Print freezer paper to make stencils for fabric

If the stencil you want to use is bigger than letter-size paper, place the freezer paper (coated side down) on top of the design you wish to use and trace it with a pencil.

Tip: As you get some of the letters out, use scissors to cut the inside out of them.

Keep it real, though!

Don’t use tiny and intricate letters unless you have ninja skills with the precision knife.

If you love making these types of projects, I truly recommend you treat yourself with a cutting machine.

Read all about the Cricut in this guide I put together.

If you don’t have a Cricut Skip to transfer and paint steps

Cut Freezer Paper with your Cricut and transfer T-Shirt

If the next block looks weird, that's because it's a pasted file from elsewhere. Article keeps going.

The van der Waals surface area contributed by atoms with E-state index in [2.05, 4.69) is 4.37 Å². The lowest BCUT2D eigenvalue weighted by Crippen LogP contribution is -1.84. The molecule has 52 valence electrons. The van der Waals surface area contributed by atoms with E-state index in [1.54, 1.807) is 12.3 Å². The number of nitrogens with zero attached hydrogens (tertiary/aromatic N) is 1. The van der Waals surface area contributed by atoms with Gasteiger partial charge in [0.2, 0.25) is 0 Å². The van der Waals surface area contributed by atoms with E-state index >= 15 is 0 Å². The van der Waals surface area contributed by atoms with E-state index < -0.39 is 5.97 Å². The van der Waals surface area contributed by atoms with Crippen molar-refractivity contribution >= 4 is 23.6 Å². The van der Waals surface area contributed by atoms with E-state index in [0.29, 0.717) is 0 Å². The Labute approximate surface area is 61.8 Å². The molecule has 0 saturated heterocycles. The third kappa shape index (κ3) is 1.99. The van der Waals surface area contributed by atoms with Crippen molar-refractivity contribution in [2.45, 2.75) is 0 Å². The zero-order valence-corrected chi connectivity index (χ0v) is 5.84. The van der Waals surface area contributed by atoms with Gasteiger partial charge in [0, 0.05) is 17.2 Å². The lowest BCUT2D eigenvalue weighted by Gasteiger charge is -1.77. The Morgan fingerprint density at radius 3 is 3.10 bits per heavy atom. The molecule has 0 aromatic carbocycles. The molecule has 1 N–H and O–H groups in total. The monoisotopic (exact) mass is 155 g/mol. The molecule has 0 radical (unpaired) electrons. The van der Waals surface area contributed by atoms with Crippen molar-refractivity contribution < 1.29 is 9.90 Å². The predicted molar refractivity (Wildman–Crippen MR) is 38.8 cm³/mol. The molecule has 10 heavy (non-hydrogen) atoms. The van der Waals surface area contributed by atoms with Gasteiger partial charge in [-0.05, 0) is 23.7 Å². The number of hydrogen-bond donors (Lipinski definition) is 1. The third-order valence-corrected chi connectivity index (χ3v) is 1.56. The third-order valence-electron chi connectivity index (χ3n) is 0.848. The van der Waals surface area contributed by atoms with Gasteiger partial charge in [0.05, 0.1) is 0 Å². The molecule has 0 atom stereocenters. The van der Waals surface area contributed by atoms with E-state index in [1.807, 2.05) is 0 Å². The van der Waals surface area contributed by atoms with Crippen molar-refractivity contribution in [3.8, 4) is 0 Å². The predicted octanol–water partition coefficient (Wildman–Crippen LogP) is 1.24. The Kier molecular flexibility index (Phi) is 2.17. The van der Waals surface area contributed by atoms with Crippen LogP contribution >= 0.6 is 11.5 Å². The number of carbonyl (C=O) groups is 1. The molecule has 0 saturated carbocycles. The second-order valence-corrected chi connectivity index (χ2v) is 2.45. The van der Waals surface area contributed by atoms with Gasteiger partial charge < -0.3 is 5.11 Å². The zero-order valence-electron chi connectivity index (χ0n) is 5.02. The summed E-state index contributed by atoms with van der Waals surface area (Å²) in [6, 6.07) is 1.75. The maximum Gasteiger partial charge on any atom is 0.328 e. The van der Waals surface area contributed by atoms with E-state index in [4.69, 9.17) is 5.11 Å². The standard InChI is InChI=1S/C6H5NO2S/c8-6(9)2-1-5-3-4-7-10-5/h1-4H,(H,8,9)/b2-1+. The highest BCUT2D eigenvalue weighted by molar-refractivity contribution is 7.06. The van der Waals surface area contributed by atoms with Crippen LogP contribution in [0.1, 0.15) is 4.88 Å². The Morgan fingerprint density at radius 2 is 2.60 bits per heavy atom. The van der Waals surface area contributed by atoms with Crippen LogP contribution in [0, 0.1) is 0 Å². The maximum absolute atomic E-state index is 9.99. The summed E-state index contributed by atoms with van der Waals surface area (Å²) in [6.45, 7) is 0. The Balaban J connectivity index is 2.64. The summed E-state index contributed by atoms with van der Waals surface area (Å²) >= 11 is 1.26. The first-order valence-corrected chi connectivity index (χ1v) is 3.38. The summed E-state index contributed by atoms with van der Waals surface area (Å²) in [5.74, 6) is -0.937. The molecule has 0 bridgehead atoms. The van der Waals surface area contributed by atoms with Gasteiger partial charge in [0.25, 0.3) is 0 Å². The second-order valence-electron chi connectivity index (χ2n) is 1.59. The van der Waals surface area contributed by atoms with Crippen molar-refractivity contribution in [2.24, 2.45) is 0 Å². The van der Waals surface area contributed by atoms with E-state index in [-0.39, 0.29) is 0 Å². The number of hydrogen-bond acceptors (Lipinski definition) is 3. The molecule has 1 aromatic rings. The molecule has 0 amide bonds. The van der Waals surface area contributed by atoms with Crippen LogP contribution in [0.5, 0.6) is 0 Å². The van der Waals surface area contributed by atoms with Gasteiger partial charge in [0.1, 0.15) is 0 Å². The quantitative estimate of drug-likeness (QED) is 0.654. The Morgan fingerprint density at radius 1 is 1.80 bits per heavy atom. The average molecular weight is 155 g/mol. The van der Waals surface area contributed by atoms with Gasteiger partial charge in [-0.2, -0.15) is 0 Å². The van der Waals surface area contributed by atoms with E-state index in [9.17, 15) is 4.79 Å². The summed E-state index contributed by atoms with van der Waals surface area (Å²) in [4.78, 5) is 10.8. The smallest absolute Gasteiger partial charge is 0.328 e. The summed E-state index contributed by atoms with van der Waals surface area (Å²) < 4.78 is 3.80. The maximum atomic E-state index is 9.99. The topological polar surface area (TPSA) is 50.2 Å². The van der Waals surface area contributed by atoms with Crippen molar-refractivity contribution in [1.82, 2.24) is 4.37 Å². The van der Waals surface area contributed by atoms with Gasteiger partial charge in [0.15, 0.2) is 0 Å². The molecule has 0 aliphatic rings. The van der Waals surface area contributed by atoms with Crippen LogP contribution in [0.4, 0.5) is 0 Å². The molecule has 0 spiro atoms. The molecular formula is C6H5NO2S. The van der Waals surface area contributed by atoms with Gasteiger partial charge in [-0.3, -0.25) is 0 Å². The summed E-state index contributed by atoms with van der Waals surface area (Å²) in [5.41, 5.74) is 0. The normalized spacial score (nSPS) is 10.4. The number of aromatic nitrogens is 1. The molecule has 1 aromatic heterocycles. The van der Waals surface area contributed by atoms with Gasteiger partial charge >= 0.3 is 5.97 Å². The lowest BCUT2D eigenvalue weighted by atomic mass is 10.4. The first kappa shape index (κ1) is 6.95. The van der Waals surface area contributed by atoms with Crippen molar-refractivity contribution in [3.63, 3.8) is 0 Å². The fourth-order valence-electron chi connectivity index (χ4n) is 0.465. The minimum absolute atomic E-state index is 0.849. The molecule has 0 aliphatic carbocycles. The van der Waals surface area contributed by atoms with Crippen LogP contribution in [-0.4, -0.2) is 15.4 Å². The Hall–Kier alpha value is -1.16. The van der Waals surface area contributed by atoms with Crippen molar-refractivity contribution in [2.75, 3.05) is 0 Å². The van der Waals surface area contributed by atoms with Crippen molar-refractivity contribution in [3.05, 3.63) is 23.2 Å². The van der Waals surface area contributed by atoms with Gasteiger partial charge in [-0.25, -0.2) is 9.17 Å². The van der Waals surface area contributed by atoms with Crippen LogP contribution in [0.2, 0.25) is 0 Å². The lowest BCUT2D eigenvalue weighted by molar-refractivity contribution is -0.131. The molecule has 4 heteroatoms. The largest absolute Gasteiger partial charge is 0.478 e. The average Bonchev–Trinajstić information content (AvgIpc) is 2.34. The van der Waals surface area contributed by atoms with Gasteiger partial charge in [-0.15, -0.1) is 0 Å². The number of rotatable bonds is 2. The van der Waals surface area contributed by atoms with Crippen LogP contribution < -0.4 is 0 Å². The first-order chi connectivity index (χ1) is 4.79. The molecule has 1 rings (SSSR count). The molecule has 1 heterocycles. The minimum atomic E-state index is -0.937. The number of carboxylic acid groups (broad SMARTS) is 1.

Before I show you the painting process, I want to teach you how to cut your stencils with your Cricut.

There are two ways you can cut the freezer paper with your Cricut.

The first one is by using heat transfer carrier sheets as a backing for the paper and the second one is by cutting the paper on its own.

Let’s see a step by step on how to do each one of them.

Using Freezer Paper Stencils with Heat Transfer Carrier Sheets

Using heat transfer carrier sheets is my favorite way to work with freezer paper.

These are the same sheets that attach to iron-on vinyl, therefore if you have some laying around, you can use them, or you can also buy them on their own.

I got this HT carrier roll from Amazon, and I had fantastic results.

Because who saves carrier sheets?

I didn’t before, but I think I’ll start from now on.

Step 1 – Design Space

First, upload the design to Cricut Design Space and resize it to the size you want/need.

When you are happy with the size of your project, weld it, and click on make it.

Since we are using carrier sheets, make sure that you turn your mirror on.